The 9 lives of Alabama football's Kevin Steele — and what Nick Saban can get from No. 9 | Goodbread
"The nine lives of Kevin Steele. Never out of work."
That's the text I received from a former colleague on Sunday following reports that Alabama football coach Nick Saban had hired Steele as his new defensive coordinator, and it was more spot-on than its sender even knew:
1 - Tennessee linebackers, 1982
2 - Tennessee defensive backs, 1987-88
3 - Alabama defensive coordinator, 2007
4 - Alabama linebackers, 2008
5 - Alabama linebackers, 2014
6 - LSU defensive coordinator, 2015
7 - Auburn defensive coordinator, 2016-20
8 - Tennessee interim head coach, 2021
9 - Alabama defensive coordinator, 2023
That's nine on-field SEC jobs for Steele over a 42-year coaching career, even though, through no fault of his own, he wasn't at Tennessee long enough in 2021 to actually get on the field.
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This will be his third stint at Alabama under Saban and second in the defensive coordinator role, this time charged with leading a rediscovery of the defensive dominance that has marked Alabama's championship teams. That won't be easy, but it won't be as tough as Steele's first go-round in the role. The job he did in SEC life No. 3, as DC of Saban's first Alabama team in 2007, was rendered underappreciated by that squad's Independence Bowl fate. He patched together mostly Mike Shula-era players for a defense that ranked 27th in the country and allowed 21 points or fewer in four losses, having never previously coached for Saban.
In virtually all respects, from the talent he'll work with to his familiarity with the system, his ninth SEC life will be different.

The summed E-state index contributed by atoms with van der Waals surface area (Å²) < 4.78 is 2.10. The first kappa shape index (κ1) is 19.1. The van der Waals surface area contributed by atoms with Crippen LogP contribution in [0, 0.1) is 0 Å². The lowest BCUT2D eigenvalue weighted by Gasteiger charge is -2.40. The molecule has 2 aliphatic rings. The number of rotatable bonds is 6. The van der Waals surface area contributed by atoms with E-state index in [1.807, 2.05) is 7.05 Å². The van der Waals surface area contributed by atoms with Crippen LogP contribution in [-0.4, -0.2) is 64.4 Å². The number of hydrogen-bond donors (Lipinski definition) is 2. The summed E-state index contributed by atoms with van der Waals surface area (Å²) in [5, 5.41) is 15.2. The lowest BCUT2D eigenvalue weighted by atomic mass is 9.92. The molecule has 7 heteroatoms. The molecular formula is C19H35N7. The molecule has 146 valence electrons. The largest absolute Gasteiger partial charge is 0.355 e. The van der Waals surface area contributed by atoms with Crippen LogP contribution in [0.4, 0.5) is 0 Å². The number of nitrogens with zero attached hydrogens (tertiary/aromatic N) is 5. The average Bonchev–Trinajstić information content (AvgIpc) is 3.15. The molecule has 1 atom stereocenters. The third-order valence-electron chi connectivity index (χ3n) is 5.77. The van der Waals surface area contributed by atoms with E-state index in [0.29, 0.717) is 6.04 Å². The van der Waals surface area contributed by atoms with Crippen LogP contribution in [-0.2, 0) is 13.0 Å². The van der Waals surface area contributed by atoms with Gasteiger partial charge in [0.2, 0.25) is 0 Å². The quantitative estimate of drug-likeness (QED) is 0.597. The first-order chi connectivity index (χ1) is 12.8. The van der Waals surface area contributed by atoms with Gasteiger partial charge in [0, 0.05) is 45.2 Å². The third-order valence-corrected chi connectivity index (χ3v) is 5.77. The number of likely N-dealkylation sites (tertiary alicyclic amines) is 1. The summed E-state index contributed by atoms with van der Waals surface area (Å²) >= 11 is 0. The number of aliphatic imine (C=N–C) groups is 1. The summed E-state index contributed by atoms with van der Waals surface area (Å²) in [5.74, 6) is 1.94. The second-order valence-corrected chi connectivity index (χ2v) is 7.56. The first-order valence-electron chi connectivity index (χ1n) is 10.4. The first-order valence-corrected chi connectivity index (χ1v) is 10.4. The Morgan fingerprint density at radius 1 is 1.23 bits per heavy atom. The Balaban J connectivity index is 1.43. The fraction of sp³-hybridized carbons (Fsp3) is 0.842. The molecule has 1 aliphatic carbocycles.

There will now be virtually zero learning curve for Steele; a Saban-army general who enters with stripes on the sleeve when it comes to communicating what his head coach wants from defensive players. If there was any gap in preparation or communication between what the Alabama defense got from former DC Pete Golding last year and what Saban wanted, Steele would figure to be an ideal choice to close it.
Then there is the recruiting aspect, also an area where Steele can and will lean on experience.
Reputationally, Golding is considered a young, energetic ace as a recruiter, and had a strong hand in landing such top recruits as Kool-Aid McKinstry, Dallas Turner and Jaheim Oatis for Alabama. Steele's a more seasoned horse in the recruiting game, if not as magnetic. If you lend any weight to such things, 247Sports.com ranked Golding as the nation's third-best recruiter as recently as two years ago. Steele, for the 2023 class, was unranked. But Steele knows his way around recruits' living rooms, along with all the backroads in the SEC footprint that lead to them.
Saban went with a known commodity here, and in turn, Steele did the same.
It should come as no surprise that Steele found working for Saban, once again, appealing. He enters knowing every expectation, and there's not a more stable program in the college game. That matters more to a coach who will turn 65 next month and, from a stability standpoint, hasn't been very lucky of late. Steele's been an interim coach at two different SEC schools in the last three years. He took over for a fired Gus Malzahn at Auburn only to be unretained by Bryan Harsin, then signed on with then-Tennessee coach Jeremy Pruitt, only to be named UT's interim coach just a few days into the job when Pruitt was fired for cause. Unretained by Josh Heupel, he then joined Mario Cristobal's first staff at Miami last year, where he inherited a roster that had been utterly decimated under previous coach Manny Diaz.
For Steele, returning to Tuscaloosa is like boarding the Queen Mary after three years on a life raft.
Three years, eight lives, and back for one more.
Reach Chase Goodbread at email@example.com. Follow on Twitter @chasegoodbread.
This article originally appeared on The Tuscaloosa News: The 9 lives of Kevin Steele — and what Nick Saban can get from No. 9